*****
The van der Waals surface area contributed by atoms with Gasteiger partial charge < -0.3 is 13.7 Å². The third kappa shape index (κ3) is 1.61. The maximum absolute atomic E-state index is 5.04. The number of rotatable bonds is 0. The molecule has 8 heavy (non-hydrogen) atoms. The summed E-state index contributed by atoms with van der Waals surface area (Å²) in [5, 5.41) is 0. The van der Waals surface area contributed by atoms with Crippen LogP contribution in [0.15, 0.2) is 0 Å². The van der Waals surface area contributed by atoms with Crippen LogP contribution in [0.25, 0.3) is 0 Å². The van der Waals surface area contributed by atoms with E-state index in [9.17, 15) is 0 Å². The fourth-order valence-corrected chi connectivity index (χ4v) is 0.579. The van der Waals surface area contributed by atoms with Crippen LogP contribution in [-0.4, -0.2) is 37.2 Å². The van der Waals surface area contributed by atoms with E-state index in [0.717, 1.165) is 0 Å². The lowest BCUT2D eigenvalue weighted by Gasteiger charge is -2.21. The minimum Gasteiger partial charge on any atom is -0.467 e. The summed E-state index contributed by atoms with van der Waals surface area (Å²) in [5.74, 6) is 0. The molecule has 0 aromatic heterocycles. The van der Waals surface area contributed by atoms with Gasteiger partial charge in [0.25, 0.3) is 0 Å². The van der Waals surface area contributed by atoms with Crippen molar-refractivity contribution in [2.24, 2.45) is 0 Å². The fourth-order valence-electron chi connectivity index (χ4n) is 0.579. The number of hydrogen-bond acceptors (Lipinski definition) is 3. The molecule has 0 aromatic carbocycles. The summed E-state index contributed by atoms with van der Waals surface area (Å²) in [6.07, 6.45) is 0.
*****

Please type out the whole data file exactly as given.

The van der Waals surface area contributed by atoms with Gasteiger partial charge < -0.3 is 13.7 Å². The third kappa shape index (κ3) is 1.61. The maximum absolute atomic E-state index is 5.04. The number of rotatable bonds is 0. The molecule has 8 heavy (non-hydrogen) atoms. The summed E-state index contributed by atoms with van der Waals surface area (Å²) in [5, 5.41) is 0. The van der Waals surface area contributed by atoms with Crippen LogP contribution in [0.15, 0.2) is 0 Å². The van der Waals surface area contributed by atoms with Crippen LogP contribution in [0.25, 0.3) is 0 Å². The van der Waals surface area contributed by atoms with E-state index in [9.17, 15) is 0 Å². The fourth-order valence-corrected chi connectivity index (χ4v) is 0.579. The van der Waals surface area contributed by atoms with Crippen LogP contribution in [-0.4, -0.2) is 37.2 Å². The van der Waals surface area contributed by atoms with E-state index in [0.717, 1.165) is 0 Å². The lowest BCUT2D eigenvalue weighted by Gasteiger charge is -2.21. The minimum Gasteiger partial charge on any atom is -0.467 e. The summed E-state index contributed by atoms with van der Waals surface area (Å²) in [5.74, 6) is 0. The molecule has 0 aromatic heterocycles. The van der Waals surface area contributed by atoms with Gasteiger partial charge in [0.25, 0.3) is 0 Å². The van der Waals surface area contributed by atoms with Crippen molar-refractivity contribution in [2.24, 2.45) is 0 Å². The fourth-order valence-electron chi connectivity index (χ4n) is 0.579. The number of hydrogen-bond acceptors (Lipinski definition) is 3. The molecule has 0 aromatic carbocycles. The summed E-state index contributed by atoms with van der Waals surface area (Å²) in [6.07, 6.45) is 0.